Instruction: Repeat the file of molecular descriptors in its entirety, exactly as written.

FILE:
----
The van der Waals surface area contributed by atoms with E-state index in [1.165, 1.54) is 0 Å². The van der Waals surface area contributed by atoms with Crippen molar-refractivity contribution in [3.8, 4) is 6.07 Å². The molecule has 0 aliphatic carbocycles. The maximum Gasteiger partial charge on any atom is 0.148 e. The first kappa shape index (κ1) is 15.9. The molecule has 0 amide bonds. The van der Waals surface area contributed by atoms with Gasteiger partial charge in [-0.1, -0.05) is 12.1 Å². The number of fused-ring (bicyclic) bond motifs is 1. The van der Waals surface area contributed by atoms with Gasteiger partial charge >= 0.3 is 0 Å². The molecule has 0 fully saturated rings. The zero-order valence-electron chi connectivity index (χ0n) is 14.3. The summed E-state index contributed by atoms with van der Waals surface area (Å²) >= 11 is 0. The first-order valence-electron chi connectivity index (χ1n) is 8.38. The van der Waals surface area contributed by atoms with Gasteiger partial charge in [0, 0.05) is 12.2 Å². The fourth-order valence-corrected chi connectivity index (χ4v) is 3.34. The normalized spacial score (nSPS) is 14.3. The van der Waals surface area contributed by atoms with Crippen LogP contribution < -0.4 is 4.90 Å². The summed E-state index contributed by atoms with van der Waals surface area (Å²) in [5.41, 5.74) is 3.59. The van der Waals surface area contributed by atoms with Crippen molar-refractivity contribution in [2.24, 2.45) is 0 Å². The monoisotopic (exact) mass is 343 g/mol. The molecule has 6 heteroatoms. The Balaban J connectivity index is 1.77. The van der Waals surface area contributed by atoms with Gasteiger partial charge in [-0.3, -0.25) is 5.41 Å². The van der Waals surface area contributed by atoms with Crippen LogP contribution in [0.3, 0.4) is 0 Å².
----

The van der Waals surface area contributed by atoms with E-state index in [1.165, 1.54) is 0 Å². The van der Waals surface area contributed by atoms with Crippen molar-refractivity contribution in [3.8, 4) is 6.07 Å². The molecule has 0 aliphatic carbocycles. The maximum Gasteiger partial charge on any atom is 0.148 e. The first kappa shape index (κ1) is 15.9. The molecule has 0 amide bonds. The van der Waals surface area contributed by atoms with Gasteiger partial charge in [-0.1, -0.05) is 12.1 Å². The number of fused-ring (bicyclic) bond motifs is 1. The van der Waals surface area contributed by atoms with Gasteiger partial charge >= 0.3 is 0 Å². The molecule has 0 fully saturated rings. The zero-order valence-electron chi connectivity index (χ0n) is 14.3. The summed E-state index contributed by atoms with van der Waals surface area (Å²) >= 11 is 0. The first-order valence-electron chi connectivity index (χ1n) is 8.38. The van der Waals surface area contributed by atoms with Gasteiger partial charge in [0, 0.05) is 12.2 Å². The fourth-order valence-corrected chi connectivity index (χ4v) is 3.34. The normalized spacial score (nSPS) is 14.3. The van der Waals surface area contributed by atoms with Crippen LogP contribution < -0.4 is 4.90 Å². The summed E-state index contributed by atoms with van der Waals surface area (Å²) in [5.41, 5.74) is 3.59. The van der Waals surface area contributed by atoms with Crippen molar-refractivity contribution in [2.24, 2.45) is 0 Å². The monoisotopic (exact) mass is 343 g/mol. The molecule has 6 heteroatoms. The Balaban J connectivity index is 1.77. The van der Waals surface area contributed by atoms with Gasteiger partial charge in [-0.3, -0.25) is 5.41 Å². The van der Waals surface area contributed by atoms with Crippen LogP contribution in [0.3, 0.4) is 0 Å².